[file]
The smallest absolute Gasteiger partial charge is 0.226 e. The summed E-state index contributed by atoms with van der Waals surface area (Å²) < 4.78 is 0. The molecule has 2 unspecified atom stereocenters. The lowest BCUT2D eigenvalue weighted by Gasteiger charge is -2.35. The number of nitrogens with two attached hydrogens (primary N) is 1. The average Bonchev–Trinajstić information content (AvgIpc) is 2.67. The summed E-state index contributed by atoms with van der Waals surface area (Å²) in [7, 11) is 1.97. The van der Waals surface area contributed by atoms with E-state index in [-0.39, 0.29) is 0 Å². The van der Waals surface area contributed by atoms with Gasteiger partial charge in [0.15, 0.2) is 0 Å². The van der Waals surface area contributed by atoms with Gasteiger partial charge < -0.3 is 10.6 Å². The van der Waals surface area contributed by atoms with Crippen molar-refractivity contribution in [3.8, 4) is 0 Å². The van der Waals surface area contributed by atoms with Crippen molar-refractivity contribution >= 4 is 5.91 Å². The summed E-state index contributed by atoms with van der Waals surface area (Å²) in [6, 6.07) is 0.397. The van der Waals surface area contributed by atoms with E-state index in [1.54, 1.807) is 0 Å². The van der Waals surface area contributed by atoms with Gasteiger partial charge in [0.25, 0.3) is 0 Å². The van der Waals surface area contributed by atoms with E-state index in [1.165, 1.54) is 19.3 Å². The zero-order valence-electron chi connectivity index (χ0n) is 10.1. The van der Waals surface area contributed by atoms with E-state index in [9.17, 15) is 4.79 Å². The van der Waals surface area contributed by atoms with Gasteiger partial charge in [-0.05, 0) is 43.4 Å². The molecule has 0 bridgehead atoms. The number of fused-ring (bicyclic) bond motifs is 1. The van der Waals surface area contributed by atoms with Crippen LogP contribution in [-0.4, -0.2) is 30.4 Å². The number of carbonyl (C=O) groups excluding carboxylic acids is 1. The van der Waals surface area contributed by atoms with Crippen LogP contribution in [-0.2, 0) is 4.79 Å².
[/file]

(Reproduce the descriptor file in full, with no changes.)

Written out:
The smallest absolute Gasteiger partial charge is 0.226 e. The summed E-state index contributed by atoms with van der Waals surface area (Å²) < 4.78 is 0. The molecule has 2 unspecified atom stereocenters. The lowest BCUT2D eigenvalue weighted by Gasteiger charge is -2.35. The number of nitrogens with two attached hydrogens (primary N) is 1. The average Bonchev–Trinajstić information content (AvgIpc) is 2.67. The summed E-state index contributed by atoms with van der Waals surface area (Å²) in [7, 11) is 1.97. The van der Waals surface area contributed by atoms with E-state index in [-0.39, 0.29) is 0 Å². The van der Waals surface area contributed by atoms with Gasteiger partial charge in [0.15, 0.2) is 0 Å². The van der Waals surface area contributed by atoms with Gasteiger partial charge < -0.3 is 10.6 Å². The van der Waals surface area contributed by atoms with Crippen molar-refractivity contribution in [3.8, 4) is 0 Å². The van der Waals surface area contributed by atoms with Crippen molar-refractivity contribution >= 4 is 5.91 Å². The summed E-state index contributed by atoms with van der Waals surface area (Å²) in [6, 6.07) is 0.397. The van der Waals surface area contributed by atoms with E-state index in [1.54, 1.807) is 0 Å². The van der Waals surface area contributed by atoms with Gasteiger partial charge in [0.25, 0.3) is 0 Å². The van der Waals surface area contributed by atoms with E-state index in [1.165, 1.54) is 19.3 Å². The zero-order valence-electron chi connectivity index (χ0n) is 10.1. The van der Waals surface area contributed by atoms with E-state index in [9.17, 15) is 4.79 Å². The van der Waals surface area contributed by atoms with Gasteiger partial charge in [-0.05, 0) is 43.4 Å². The molecule has 0 bridgehead atoms. The number of fused-ring (bicyclic) bond motifs is 1. The van der Waals surface area contributed by atoms with Crippen LogP contribution in [-0.4, -0.2) is 30.4 Å². The number of carbonyl (C=O) groups excluding carboxylic acids is 1. The van der Waals surface area contributed by atoms with Crippen LogP contribution in [-0.2, 0) is 4.79 Å².